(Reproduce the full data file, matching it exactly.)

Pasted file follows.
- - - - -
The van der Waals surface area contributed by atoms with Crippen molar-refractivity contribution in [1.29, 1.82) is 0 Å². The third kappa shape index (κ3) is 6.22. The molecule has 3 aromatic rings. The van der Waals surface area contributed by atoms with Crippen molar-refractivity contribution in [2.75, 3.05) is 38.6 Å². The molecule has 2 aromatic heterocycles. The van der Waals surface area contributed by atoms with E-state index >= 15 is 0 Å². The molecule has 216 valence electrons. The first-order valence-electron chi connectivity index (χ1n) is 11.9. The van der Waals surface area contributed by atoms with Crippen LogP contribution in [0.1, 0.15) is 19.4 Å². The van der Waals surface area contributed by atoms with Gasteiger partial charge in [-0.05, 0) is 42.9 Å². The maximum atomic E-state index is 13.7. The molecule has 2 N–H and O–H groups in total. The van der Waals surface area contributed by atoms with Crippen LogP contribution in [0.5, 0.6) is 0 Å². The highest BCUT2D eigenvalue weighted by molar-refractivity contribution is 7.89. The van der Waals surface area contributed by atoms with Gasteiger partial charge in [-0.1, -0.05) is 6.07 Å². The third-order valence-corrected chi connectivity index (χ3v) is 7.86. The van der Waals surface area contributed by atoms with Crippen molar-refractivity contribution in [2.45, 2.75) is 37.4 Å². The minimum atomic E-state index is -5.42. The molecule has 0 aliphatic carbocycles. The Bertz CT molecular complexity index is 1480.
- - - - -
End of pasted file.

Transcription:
The van der Waals surface area contributed by atoms with Crippen molar-refractivity contribution in [1.29, 1.82) is 0 Å². The third kappa shape index (κ3) is 6.22. The molecule has 3 aromatic rings. The van der Waals surface area contributed by atoms with Crippen molar-refractivity contribution in [2.75, 3.05) is 38.6 Å². The molecule has 2 aromatic heterocycles. The van der Waals surface area contributed by atoms with E-state index >= 15 is 0 Å². The molecule has 216 valence electrons. The first-order valence-electron chi connectivity index (χ1n) is 11.9. The van der Waals surface area contributed by atoms with Crippen LogP contribution in [0.1, 0.15) is 19.4 Å². The van der Waals surface area contributed by atoms with Gasteiger partial charge in [-0.05, 0) is 42.9 Å². The maximum atomic E-state index is 13.7. The molecule has 2 N–H and O–H groups in total. The van der Waals surface area contributed by atoms with Crippen LogP contribution in [0.5, 0.6) is 0 Å². The highest BCUT2D eigenvalue weighted by molar-refractivity contribution is 7.89. The van der Waals surface area contributed by atoms with Gasteiger partial charge in [-0.1, -0.05) is 6.07 Å². The third-order valence-corrected chi connectivity index (χ3v) is 7.86. The van der Waals surface area contributed by atoms with Crippen molar-refractivity contribution in [2.45, 2.75) is 37.4 Å². The minimum atomic E-state index is -5.42. The molecule has 0 aliphatic carbocycles. The Bertz CT molecular complexity index is 1480.